We don’t give those students a chance. And then we have parents who have been at a loss and can’t do anything to help their child because their child is already deemed as… well a failure….

I shared yesterday and I’ll share again, after working in several states and another country in the field of education, this thing called life sets our students up… for


And then we have…. those educators who know change is needed … and are extremely scared to be true to their culture…

I have been to prisons. I have sent my son to the juvenile detention center with his dad. I have been in courtrooms where young black boys were not guilty, but because their word was against someone who was deemed superior (maybe the hairstyles….probably skin color).

I also remember jury duty where I was one of three blacks. Oh!!!! I will never forget the convo… the jury was hung because myself and another woman (Black Woman) were unafraid to stand up for that young boy.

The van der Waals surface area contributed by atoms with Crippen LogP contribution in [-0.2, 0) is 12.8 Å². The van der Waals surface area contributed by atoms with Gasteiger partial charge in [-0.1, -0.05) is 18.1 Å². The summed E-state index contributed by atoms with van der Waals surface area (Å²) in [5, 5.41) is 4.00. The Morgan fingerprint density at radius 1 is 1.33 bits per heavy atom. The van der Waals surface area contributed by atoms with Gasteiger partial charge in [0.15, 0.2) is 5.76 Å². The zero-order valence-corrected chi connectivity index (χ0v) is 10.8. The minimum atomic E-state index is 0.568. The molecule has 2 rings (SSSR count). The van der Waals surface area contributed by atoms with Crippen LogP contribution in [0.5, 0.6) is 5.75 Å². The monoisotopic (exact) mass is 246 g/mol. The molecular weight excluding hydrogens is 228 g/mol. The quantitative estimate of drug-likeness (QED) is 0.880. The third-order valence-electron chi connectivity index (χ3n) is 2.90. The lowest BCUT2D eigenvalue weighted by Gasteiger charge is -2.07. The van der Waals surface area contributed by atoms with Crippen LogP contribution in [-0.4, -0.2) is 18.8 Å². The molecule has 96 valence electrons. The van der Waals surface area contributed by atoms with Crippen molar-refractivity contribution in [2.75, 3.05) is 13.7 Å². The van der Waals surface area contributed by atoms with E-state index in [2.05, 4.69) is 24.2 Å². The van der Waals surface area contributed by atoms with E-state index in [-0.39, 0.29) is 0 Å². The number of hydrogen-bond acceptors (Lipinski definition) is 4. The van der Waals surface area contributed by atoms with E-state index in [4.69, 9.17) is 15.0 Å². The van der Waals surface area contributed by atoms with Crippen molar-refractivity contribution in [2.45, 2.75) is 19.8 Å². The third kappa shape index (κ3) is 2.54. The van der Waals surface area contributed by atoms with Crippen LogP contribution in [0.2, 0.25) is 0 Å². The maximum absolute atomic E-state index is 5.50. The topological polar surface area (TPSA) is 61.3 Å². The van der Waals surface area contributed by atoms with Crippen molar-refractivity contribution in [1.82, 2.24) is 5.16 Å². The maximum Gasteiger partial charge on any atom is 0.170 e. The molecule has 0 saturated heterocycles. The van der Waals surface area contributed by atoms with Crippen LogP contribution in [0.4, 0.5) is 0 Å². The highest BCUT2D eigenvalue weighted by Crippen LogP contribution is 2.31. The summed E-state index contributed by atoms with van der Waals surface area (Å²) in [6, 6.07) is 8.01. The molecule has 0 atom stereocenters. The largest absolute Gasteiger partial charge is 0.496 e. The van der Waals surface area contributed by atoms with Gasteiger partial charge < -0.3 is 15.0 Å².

I recall the Black Male who was ready to get home to his family, and didn’t want to miss anymore time from his high profile job whisper to us to just say guilty… really….

Oh I will never forget the comments. I actually remember them reference his tone and how scary it was. I recall how he was a “bully” to the white Woman how supposedly attacked. They never listened to his side until he took the stand. And as a law student at that time, I know his attorney probably begged him not to take the stand, but his story was believable to me.